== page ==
"that only the Secretary [of the Board of Education] and the Inspector General [of the Board of Education] will have access to the disclosure forms. Moreover, if a request is made for the release of disclosed information, notification is first given to the community school board member who is then permitted to request the confidentiality of any item. A determination to release information is appealable to the New York City Board [of] Ethics and then to the courts."
We recently have indicated our approval of a nearly identical privacy mechanism as it pertains to financial disclosure by employees of the New York City Police and Fire Departments. Barry v. City of New York, 712 F.2d 1554 (2 Cir. 1983), cert. denied, ___ U.S. ___, 104 S.Ct. 548 (1984). We believe that such procedures are adequate to prevent wholesale invasion of the private lives of community school board members.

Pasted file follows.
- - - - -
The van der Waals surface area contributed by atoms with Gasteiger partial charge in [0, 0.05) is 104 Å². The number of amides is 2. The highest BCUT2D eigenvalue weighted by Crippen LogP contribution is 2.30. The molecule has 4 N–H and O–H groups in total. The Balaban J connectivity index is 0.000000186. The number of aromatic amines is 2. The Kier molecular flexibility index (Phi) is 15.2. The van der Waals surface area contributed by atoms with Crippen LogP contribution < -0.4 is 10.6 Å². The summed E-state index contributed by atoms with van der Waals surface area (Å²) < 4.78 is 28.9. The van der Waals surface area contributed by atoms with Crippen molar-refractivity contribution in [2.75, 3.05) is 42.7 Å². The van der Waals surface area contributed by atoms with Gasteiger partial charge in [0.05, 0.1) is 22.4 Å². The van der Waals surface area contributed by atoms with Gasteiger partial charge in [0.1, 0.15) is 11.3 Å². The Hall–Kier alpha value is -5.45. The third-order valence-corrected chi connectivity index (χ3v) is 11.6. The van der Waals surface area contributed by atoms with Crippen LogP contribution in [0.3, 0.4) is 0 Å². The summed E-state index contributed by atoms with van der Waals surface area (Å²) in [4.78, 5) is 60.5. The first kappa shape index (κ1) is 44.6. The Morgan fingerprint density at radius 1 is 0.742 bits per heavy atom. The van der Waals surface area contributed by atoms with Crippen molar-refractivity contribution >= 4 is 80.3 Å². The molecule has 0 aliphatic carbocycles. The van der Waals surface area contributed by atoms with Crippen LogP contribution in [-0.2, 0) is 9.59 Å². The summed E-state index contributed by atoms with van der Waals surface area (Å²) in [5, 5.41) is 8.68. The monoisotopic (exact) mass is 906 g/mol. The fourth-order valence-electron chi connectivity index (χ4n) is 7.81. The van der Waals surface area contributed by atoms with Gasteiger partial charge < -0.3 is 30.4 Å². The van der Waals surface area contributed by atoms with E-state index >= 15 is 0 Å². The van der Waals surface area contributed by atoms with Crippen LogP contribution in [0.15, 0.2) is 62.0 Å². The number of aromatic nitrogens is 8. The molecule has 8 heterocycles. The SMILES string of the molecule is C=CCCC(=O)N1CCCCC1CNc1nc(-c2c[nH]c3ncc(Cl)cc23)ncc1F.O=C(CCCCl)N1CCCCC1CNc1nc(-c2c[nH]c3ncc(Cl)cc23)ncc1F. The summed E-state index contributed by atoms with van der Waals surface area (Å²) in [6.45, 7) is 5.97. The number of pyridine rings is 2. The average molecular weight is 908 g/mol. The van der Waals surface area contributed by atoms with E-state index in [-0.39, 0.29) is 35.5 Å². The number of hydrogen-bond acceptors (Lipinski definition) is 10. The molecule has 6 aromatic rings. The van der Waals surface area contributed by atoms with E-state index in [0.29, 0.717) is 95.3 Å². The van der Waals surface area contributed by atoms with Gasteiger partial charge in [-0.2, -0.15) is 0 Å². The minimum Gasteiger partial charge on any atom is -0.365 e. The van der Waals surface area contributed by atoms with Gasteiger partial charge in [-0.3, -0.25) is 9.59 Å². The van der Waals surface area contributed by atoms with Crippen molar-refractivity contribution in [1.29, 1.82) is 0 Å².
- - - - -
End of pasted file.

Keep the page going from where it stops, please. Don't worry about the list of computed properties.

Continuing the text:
Appellants do not necessarily challenge the efficacy of these procedures as they relate to filings at the Central Board; rather, they contend that these procedures do not apply to the required duplicate community board filings. The Board has countered this argument by stating that the local boards are free to adopt any "common sense security measures" that they deem appropriate. Considering the vociferousness with which appellants have argued to protect their privacy rights, there is every reason to assume that adequate steps will be taken. The Board also has stated that, while duplicate filings are required, the local boards may designate the Central Board as the repository for these filings, thus bringing them under the privacy protection mechanism described above. Although appellants state that the legality of such a construction of the statute requiring duplicate filings is "far from clear", they do not actually challenge the accuracy of these assertions. Under the regulatory authority of New York Education Law § 2590-g (McKinney 1981), it appears that the Central Board may adopt procedures to protect unwarranted intrusion into all filings. We rely on the Central Board's assurances that such procedures will effectively protect the duplicate filings. See Barry, supra, 712 F.2d at 1561-62. While appellants argue that they are entitled to a preliminary injunction since none of these procedures is yet in place, any failure by appellants to protect their own privacy must be ascribed to them, inasmuch as they have known since March of 1984 that the Board was going to activate the financial disclosure requirement.